There is virtually a dead heat in Iowa in the presidential election. The Realclearpolitics average has President Obama up by an insignificant 0.2 percent, and the trend is plainly away from the president, who won the state by nearly 10 points last time. Even Democratic polling outfits see the movement: “PPP’s newest Iowa poll finds Barack Obama ahead of Mitt Romney by 2 points in a survey conducted over the weekend (47-45). This poll finds a change from the July 16 survey, where Obama was up by 5 (48-43). Candidate approval remains crucial in Iowa, as it identifies as a swing state for the upcoming Presidential election. Obama and Romney are neck and neck, with 45% of voters approving of Barack Obama’s job performance and 47% favorability to Mitt Romney.”

There are several factor that explain Romney’s bright prospects. Tim Albrecht communications director for Iowa Gov. Terry Branstad (R) says it is a matter of dashed expectations. “Iowans are disappointed and disenchanted with Obama’s performance. Iowans launched the hope and change candidate, only to see a divisive president who failed to deliver on his promises.” That disillusionment has affected the status of the two parties. He notes, “ On Inauguration Day in 2009, Democrats had a 112,000 voter registration edge. Now, the GOP leads by more than 20,000. That 122,000 flip is more Republicans than voted in the entire caucuses.”

The Romney team certainly agrees with the buyer’s remorse explanation. An Iowa campaign adviser in Tampa for the Republican National Convention says, “It is the state that launched Obama. It took pride in launching him. And a pretty quick buyer’s remorse set in.” He says voters there feel a “sense of obligation” to get it right this time around.

On the issues, Romney has a receptive audience when it comes to debt. Albrecht observes, “Iowa has the lowest credit card debt per capita in the country. Iowans hate debt. Gov. Branstad campaigned against [former Gov. Chet] Culver’s big debt stimulus plan and won.” He thinks Romney will do the same.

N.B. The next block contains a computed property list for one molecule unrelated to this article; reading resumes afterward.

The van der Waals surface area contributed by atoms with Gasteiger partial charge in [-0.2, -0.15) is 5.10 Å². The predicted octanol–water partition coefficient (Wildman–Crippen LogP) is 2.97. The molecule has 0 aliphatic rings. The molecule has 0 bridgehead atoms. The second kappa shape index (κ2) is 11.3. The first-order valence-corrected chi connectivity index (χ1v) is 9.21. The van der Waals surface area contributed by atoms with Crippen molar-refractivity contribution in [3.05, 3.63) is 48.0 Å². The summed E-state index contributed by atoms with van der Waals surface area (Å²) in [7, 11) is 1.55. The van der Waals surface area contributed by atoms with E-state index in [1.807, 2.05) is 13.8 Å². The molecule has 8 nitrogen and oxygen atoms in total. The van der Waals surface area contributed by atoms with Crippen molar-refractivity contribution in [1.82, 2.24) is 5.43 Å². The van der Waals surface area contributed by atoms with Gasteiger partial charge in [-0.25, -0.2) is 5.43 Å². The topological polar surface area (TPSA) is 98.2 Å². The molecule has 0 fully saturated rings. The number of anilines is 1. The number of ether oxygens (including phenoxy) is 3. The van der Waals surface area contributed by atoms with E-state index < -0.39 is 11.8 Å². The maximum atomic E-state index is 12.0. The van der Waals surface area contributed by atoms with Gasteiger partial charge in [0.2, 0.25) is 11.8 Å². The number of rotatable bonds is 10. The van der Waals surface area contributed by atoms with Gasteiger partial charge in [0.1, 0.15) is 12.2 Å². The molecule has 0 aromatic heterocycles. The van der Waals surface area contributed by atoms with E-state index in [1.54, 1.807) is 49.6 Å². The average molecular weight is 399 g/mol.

Romney also has Obamacare to fuel opposition to Obama. Romney’s Iowa adviser argues, “Obamacare is a huge problem for many Iowans. They see it is a job killer.”

Romney also has two factors going for him in Iowa that don’t apply everywhere in the country. Most important, he has essentially been campaigning in the state since 2006. They know him better than most voters, know his wife and know his sons. (Josh Romney in 2008 drove to all 99 counties.) He was able to establish his image years before Obama’s negative ad onslaught. The Iowa adviser sums up: “They feel a greater sense of connection to him [than most any other state’s voters].”

Rep. Paul Ryan (R-Wis.) is also a help here. He’s a well know figure from the adjoining state, a candidate who comes from a town that looks much like a lot of Iowa small towns. Indeed, it would have been hard to come up with a GOP ticket that would be better known to Iowans than Romney-Ryan.

Plainly the polling has shaken the Obama camp. He has been in the state multiple times, including Tuesday. He’ll be back this weekend. This is not the sign of a confident campaign.

Iowa’s six electoral votes may prove critical. Romney could well carve a path to the White House through the upper Midwest (Iowa, Wisconsin, Michigan). At the very least Obama is being forced to play defense on what was a slam-dunk state for him in 2008.